Rite Judgement (even the title is word play) is an echo of and metaphor for Stravinsky’s Rite of Spring. Adams, at the end of the book, lays out how the metaphor works. He suggests that you do not read the explanation until after you’ve read the novel, but if you begin, and you feel lost, it is worth a read, which you can use as a kind of skeleton key, the way Joseph Campbell gave us one for Joyce’s Finnigan’s Wake.
The book opens with the decapitation of a nun who is a member of an all-nun’s orchestra. Her head is found next to the score of Rite of Spring, and we are quickly off to the races, meeting a janitor called Ernest Pugh (called Blind Pugh) and “the Duchess of Frisian Tun [who] was none other than the notorious London transvestite gangster and socialite, Mad Frankie the axeman.” Another member of the orchestra is called Bea Flat.
Enter the journalists and police, some of whom appear in Dead No More. Although there are several series, they all belong to the same world and Adams cues the reader when necessary to references in other books; he is also perfectly at ease breaking the fourth wall to tell you other things and make a pointed comment; it’s all quite natural when he does so, so enjoy it.
With names like Cecelia Crumpet and Everard Pimple for the journalists and Dick and Duck Austin for the police (owners of Da Da Detective Agency), you are consistently reminded that you are in a surrealist world where tired tropes are wonderfully, whimsically subverted. Adding to the fun are parodic characters from MI5, Vatican Intelligence, and No. 10 Downing Street. Adams even has a version of the Illuminati called the Illusionati, and the players that constellate around it remind me of distorted versions in Umberto Eco’s Foucault’s Pendulum and Baudolino, especially the Priest-Finder General Liberato Zondo who reminds me also of Count Alessandro Cagliostro. There’s a very odd pope named Siderney (aka Fabio Sid Smith), who just might qualify as the oddest of the odd in Adams’s cast of oddballs.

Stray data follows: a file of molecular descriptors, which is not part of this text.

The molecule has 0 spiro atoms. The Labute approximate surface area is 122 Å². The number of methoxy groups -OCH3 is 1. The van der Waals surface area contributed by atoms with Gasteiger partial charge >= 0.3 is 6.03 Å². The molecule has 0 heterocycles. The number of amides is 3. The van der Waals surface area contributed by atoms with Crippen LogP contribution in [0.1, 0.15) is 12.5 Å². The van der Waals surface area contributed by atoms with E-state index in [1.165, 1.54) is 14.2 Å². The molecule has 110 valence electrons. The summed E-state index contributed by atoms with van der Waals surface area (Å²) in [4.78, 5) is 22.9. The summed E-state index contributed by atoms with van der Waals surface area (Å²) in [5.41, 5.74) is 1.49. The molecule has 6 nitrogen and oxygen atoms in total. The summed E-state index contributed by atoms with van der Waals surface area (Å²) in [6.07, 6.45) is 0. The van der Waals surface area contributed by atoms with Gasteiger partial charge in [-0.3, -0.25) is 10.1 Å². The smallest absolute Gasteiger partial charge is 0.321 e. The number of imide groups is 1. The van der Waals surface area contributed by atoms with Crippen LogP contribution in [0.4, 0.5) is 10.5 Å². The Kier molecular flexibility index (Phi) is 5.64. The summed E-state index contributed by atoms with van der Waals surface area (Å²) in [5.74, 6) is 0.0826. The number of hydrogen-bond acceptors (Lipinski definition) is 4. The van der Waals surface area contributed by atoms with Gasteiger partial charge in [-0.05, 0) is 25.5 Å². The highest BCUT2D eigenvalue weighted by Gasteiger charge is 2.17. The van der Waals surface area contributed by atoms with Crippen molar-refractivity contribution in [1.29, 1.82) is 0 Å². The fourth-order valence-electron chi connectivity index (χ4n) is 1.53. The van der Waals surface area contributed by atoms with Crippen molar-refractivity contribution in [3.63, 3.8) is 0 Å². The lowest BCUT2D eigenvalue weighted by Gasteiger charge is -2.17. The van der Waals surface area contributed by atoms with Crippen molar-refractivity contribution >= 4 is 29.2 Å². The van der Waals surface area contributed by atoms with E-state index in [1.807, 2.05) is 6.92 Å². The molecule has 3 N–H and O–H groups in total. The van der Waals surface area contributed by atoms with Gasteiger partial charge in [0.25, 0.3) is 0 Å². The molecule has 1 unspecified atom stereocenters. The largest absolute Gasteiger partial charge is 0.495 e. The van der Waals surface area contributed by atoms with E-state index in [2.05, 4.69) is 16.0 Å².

There are bankers (one named Justin Thyme), politicians, and theologians. There is also a sect of the “real” Masons who go by the alternate name of The British Order of Orthodox Bricklayers (Boobs)—who are better than the “other bunch of Tits” who are the “other Masons.”